Mosquitoes! Combat with prevention
MADISON – Mosquito season is approaching, and Alabama Department of Health urges residents to “Avoid the Bite” to enjoy the outdoors. This year, the possibility of Zika virus especially raises concern.
Different types of mosquitoes prefer to lay their eggs in varying habitats. Some species prefer woodland depressions or grassy shorelines. Others want to lay eggs in roadside ditches, containers or hollow trees.
A female mosquito can lay up to 200 eggs after one feeding on blood.
Removing the breeding environment for mosquitoes around the home is the first line of defense. Mosquitoes do not need much water to breed.
Empty containers that can collect water, like buckets, cans … even overturned garbage can lids. Remove water that collects on pool covers. Turn over canoes, children’s wading pools and wheelbarrows.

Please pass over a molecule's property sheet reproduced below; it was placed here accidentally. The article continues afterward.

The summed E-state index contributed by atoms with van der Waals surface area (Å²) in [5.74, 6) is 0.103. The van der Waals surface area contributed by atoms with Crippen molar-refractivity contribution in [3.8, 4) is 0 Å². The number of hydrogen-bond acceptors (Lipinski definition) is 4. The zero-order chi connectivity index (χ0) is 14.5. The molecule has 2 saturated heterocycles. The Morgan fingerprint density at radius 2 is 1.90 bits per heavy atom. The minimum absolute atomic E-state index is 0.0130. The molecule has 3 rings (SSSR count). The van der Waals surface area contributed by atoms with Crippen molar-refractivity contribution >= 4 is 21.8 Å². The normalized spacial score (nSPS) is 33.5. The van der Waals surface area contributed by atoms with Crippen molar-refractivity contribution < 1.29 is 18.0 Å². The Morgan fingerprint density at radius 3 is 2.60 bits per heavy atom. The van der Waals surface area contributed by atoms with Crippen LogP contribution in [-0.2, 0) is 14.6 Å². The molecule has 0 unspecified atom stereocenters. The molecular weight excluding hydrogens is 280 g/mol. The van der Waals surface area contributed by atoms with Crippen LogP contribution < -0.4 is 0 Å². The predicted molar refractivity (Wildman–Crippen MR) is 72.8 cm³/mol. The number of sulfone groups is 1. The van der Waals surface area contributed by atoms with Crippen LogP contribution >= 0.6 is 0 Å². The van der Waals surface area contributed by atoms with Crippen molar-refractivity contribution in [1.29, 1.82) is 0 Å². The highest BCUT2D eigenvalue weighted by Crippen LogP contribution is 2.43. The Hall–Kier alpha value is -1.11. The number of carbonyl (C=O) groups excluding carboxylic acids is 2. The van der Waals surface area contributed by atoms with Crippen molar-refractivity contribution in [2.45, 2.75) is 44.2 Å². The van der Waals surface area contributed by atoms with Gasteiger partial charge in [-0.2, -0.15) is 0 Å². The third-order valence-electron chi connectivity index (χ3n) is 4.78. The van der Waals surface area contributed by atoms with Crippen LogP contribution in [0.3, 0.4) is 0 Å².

Clean birdbaths and water bowls for pets about once each week. Clean debris out of gutters. If you have unused tires, discard them or store the tires so water cannot collect. Homeowners should empty water that has collected in tarps in the yard and on woodpiles.
If a tree has fallen or removed for any reason, fill the hole with sand or mortar. Also, fill any holes or depressions in your yard. To avoid standing water, repair leaky pipes and outdoor faucets. Do now blow or rake grass clippings into roadside ditches.
Alabama Department of Health emphasizes that “prevention is the key” when dealing with mosquitoes. Homeowners and other individuals should take an active role in reducing exposure to mosquitoes. Eliminate breeding sties before mosquitoes become a problem.
In addition, residents can reduce the chances of being bitten by wearing protective clothing and repellents. And humans aren’t the only ones at risk — dogs and cats contract deadly heartworms from a mosquito bite.
Vector control for the City of Madison has information at www.madisonal.gov. For information about street fogging in Huntsville, call 256-532-1915 or visit huntsvilleal.gov/vectorcontrol. For details about Zika, visit adph.org/mosquito.